Anyone using Python on a large scale trading application?

Discussion in 'Programming' started by chromosome, Dec 11, 2011.

  1. Either for strategy backtesting/development or actual algo trading through an API?
    lawrence-lugar likes this.
  2. All the way.
    Best kept secret out there, although not sure if one can call it a secret, because it's open source, most likely bunch of people just don't go around evangelically preaching about it. By the way, since living completely in the open source world for several years, I can breathe again.

    Back to Python environment.
    Beautiful simple syntax, easy to use, gazillion libraries. Most important, excellent performance, contrary to most uninformed opinions out there. That would be most obvious in backtesting where you would most likely face some serious volume. In order to get there you have to grasp properly issues surrounding large volume processing (keyword "vectorization") and get yourself some popular libs (scipy/numpy). As a result, you have the ridiculously easy environment to code with performance approaching C levels. If you really crave terminal speed, with some expanded coding you can use Cython and get the C compiled code (not really necessary in most cases). If not the most popular environment in scientific community, it is definitely one of the most popular. Best combo of simplicity in use and performance.

    Coming from the 25+ years in corporate world, I really, really can't stand what's going on within the IT these days, namely and primarily with Java crap, all those stupid frameworks and insane levels of OO-obsession. I dont' care at all about the closure, apparently it's a big deal for some people. That's exactly the thinking that derailed the whole thing after C++ became fashionable. The OO-obsession has it's place, of course, but instead of having it in moderation and in places where it is appropriate, there comes the Java and now I can not even fart without wrapping it into the class and let my kids inherit it instead of wafting it in a strightforward and efficient manner. Whatever man ...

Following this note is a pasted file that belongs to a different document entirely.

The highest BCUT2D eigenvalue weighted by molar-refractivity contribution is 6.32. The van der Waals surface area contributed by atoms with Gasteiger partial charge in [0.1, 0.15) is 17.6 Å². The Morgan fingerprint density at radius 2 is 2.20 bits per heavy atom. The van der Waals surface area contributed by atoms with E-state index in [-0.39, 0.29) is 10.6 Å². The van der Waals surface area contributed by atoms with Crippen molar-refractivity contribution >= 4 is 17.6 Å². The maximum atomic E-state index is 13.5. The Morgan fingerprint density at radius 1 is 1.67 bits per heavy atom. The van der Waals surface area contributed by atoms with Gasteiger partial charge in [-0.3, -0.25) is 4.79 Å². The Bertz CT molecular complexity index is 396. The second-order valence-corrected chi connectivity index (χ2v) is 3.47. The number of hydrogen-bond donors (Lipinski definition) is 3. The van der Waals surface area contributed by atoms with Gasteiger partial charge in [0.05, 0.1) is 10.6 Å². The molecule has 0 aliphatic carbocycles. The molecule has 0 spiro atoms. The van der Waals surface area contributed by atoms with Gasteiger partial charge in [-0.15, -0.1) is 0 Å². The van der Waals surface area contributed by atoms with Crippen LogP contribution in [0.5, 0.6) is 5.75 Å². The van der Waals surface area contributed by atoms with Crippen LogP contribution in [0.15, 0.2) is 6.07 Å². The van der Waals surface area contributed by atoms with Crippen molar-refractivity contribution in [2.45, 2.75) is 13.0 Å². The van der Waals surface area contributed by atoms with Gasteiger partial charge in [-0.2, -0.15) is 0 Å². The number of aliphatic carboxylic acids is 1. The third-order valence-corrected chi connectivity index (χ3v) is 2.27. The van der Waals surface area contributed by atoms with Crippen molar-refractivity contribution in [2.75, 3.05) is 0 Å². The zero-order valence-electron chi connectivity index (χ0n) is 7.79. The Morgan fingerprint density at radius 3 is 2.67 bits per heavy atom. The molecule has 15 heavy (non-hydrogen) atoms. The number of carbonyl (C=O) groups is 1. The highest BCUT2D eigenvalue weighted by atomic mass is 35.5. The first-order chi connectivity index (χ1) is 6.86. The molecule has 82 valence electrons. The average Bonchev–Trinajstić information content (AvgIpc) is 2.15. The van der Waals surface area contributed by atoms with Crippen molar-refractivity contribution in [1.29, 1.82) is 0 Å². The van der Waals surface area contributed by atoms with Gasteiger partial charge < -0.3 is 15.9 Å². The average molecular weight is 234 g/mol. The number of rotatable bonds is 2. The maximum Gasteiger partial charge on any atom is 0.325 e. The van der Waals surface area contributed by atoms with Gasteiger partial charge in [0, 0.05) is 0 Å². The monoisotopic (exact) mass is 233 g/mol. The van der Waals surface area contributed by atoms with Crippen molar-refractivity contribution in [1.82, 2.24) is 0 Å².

If you try using Python native code and build some objects, inherit them 55 times, add couple of loops and you will be waiting for half an hour to sum up single symbol daily ticks. I do not suggest going through this painful discovery exercise, my comparison is similar to the database world: "normalize until hurts and then de-normalize until works", where in programming "try objects
    until hurts and go back to functions until works". Don't get me started on the web crap either, somebody is going to try to show me how much I am missing in XML "programming".

    I am rather grumpy these days, because I am not getting good results out of some strategies I was hoping for, hence the negative tone, but I really mean it. At the same time I do not have intention to convince anybody because I do not care, neither do I have intention to respond or argue, because I do not care. Adult people should use and do whatever they see fit.